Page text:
Differences between the CSS properties: nth-child and nth-of-type

I will try to clarify the difference between the nth-child and nth-of-type.
p:nth-child(1): Means that is the first child of any parent and is of type paragraph.
p:nth-of-type (1): Means that is the first appearance of the type paragraph within any parent.

This example will clarify the things a little bit:

<style>
   p:nth-child(1){background:#f00;}
   p:nth-of-type(1){background:#0f0;}
</style>
<div>
   <div>first child</div>
   <p>second child and first element of class "p"</p> <!-- GREEN -->
   <p>third child and second element of class "p"</p>
   <p>fourth child and third element of class "p"</p>
</div>

In this example the parent is the first <div>, and only the nth-of-type(1) property will work setting the background to green (#0f0). The nth-child(1) property didn’t work because the first child it’s actually a <div>, not a paragraph.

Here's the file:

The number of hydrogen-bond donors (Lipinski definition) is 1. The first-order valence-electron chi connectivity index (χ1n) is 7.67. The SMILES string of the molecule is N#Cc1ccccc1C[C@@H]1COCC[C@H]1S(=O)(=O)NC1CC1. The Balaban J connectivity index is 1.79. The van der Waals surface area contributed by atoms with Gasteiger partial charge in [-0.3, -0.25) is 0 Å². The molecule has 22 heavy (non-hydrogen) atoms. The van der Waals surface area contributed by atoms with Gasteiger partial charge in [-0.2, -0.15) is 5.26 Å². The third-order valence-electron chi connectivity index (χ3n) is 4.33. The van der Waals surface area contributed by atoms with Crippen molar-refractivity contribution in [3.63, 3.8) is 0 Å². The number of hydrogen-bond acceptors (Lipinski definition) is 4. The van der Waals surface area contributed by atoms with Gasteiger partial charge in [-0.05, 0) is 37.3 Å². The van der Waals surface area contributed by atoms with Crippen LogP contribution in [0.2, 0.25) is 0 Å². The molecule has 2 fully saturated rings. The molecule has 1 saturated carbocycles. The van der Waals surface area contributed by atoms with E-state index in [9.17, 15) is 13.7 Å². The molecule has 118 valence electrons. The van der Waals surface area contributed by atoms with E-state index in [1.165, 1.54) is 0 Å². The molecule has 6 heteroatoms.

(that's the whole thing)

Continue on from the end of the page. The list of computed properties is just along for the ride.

Even and odd elements

In both properties we can use the params odd or even to make easier styling lists or other elements:

   li:nth-child(even){
       background:#f00;
   }
   li:nth-of-type(odd){
       background:#0f0;
   }
<ul>
    <li>row 1</li><!-- GREEN -->
    <li>row 2</li><!-- RED-->
    <li>row 3</li><!-- GREEN -->
    <li>row 4</li><!-- RED-->
</ul>

This will affect the code setting the background red(#f00) in to the even <li> elements and green(#0f0) in to the odd <li> elements.

Numeric rules

You can use other rules like nth-child(3n+3). The “n” behaves like a counter, starting from 0. These would be the elements affected by this property:
(3 x 0) + 3 = 3 = 3rd Element
(3 x 1) + 3 = 6 = 6th Element
(3 x 2) + 3 = 9 = 9th Element

Other example using nth-child(2n-1):
(2 x 0) – 1 = – 1 = nothing
(2 x 1) – 1 = 1 = 1st Element
(2 x 2) – 1 = 3 = 3rd Element

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